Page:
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September 3, 2009

Intraoral Xrays

Blogged under Dental Education,Technology by DrJean on Thursday 3 September 2009 at 9:05 am

I take quite a number of intraoral radiographs or Xrays in my daily practice.Most of the time it is the routine few that I need to take in the course of root canal treatment for my patients.I also take them very often to help me diagnose an existing  condition or when I suspect that there is a condition.It is such an essential part of my practice that it is without a doubt that a dentist cannot practice proper dentistry without an Xray facility in his or her office.

Occasionally I get the question of “Is is OK to take so many Xrays?” when I take more than a couple for one patient,which is quite normal in the course of a root canal treatment. I give them the assurance that intraoral Xrays are really extremely low in the radiation it emmits.

An intraoral Xrays emmits an estimated 0.009 mSV. (A millisievert (mSV) is a unit of measure that allows for some comparison between radiation sources that expose the entire body (such as natural background radiation) and those that only expose a portion of the body (such as radiographs). Don’t worry if you do not understand this statement,neither do I!!). Compare that to a chest Xray which emmits approximately 0.080 mSV. This is using conventional Xray films.In the advent of modern technology,we are now moving towards digital Xrays and the radiation used for digital Xrays are reduced by between 70-80%.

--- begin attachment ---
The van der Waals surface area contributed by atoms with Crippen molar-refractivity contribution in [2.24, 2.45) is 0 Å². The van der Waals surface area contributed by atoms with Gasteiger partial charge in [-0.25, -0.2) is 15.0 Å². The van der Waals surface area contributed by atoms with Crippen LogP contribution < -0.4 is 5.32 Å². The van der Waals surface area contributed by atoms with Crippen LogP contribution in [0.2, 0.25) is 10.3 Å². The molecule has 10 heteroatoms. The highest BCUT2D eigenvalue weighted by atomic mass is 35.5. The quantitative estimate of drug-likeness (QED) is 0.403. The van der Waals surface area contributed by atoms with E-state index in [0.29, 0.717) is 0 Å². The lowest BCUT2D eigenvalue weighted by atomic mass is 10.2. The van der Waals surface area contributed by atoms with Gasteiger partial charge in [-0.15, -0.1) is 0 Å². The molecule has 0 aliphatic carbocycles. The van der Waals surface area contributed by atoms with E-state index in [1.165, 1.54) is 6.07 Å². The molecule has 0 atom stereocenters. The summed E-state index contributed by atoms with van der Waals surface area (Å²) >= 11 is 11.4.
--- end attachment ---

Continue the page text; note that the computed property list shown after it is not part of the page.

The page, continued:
Dental radiographs or Xrays are images taken when Xrays pass through your mouth during a dental examination.

How it works is when the Xrays are taken,more rays are absorbed by teeth and bone,which are more dense than the cheeks and gums. The image created is called a radiograph. This can be in the form of a film or an image on the computer screen.

Teeth and bony structures will appear lighter whereas tooth decay, infections and signs of gum disease will, appear darker because of more Xray penetration. Dental fillings  may appear lighter or darker, depending on the type of material used for the particular filling.

Your dentist will be able to observe and  interpretation  these radiographs and can therefore come to a more accurate diagnosis.

Dental  Xrays can provide essential information about the condition of our teeth and our jaw. It is also imperative as a record in the event of identification of a particular individual,for example in forensic cases.

Dental Xrays can show small areas of decay between teeth or under an existing filling,which is usually not detectable by your dentist in the mouth.It can also show bone loss due to tooth infection or gum infection.Some tumours and cysts are also visible from dental XRays,and certain developmental abnormalities can be detected from them. They are also very useful for determining the position of unerupted teeth in the jaw.In cases of trauma,dental XRays play a vital role in observing possible fractures and also the position of the fracture lines.